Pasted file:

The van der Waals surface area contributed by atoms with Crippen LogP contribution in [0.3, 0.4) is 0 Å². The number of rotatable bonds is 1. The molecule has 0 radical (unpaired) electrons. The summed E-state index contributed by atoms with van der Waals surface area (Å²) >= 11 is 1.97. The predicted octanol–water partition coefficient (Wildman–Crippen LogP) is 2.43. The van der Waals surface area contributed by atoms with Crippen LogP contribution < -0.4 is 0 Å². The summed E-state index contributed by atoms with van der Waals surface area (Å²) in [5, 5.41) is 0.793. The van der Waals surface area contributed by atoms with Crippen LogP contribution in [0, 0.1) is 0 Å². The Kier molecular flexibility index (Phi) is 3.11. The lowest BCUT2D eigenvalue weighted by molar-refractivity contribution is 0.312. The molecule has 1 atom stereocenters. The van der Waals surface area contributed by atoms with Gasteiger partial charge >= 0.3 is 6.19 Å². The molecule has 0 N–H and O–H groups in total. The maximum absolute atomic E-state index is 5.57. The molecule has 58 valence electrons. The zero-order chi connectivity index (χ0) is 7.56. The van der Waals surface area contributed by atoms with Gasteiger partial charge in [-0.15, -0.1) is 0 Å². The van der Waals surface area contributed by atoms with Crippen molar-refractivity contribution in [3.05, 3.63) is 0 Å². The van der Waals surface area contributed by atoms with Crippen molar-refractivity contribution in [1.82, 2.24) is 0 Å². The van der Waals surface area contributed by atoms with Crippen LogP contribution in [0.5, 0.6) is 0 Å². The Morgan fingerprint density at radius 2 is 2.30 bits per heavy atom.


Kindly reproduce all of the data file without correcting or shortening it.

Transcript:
The van der Waals surface area contributed by atoms with Crippen LogP contribution in [0.3, 0.4) is 0 Å². The number of rotatable bonds is 1. The molecule has 0 radical (unpaired) electrons. The summed E-state index contributed by atoms with van der Waals surface area (Å²) >= 11 is 1.97. The predicted octanol–water partition coefficient (Wildman–Crippen LogP) is 2.43. The van der Waals surface area contributed by atoms with Crippen LogP contribution < -0.4 is 0 Å². The summed E-state index contributed by atoms with van der Waals surface area (Å²) in [5, 5.41) is 0.793. The van der Waals surface area contributed by atoms with Crippen LogP contribution in [0, 0.1) is 0 Å². The Kier molecular flexibility index (Phi) is 3.11. The lowest BCUT2D eigenvalue weighted by molar-refractivity contribution is 0.312. The molecule has 1 atom stereocenters. The van der Waals surface area contributed by atoms with Gasteiger partial charge >= 0.3 is 6.19 Å². The molecule has 0 N–H and O–H groups in total. The maximum absolute atomic E-state index is 5.57. The molecule has 58 valence electrons. The zero-order chi connectivity index (χ0) is 7.56. The van der Waals surface area contributed by atoms with Gasteiger partial charge in [-0.15, -0.1) is 0 Å². The van der Waals surface area contributed by atoms with Crippen molar-refractivity contribution in [3.05, 3.63) is 0 Å². The van der Waals surface area contributed by atoms with Crippen molar-refractivity contribution in [1.82, 2.24) is 0 Å². The van der Waals surface area contributed by atoms with Crippen LogP contribution in [0.5, 0.6) is 0 Å². The Morgan fingerprint density at radius 2 is 2.30 bits per heavy atom.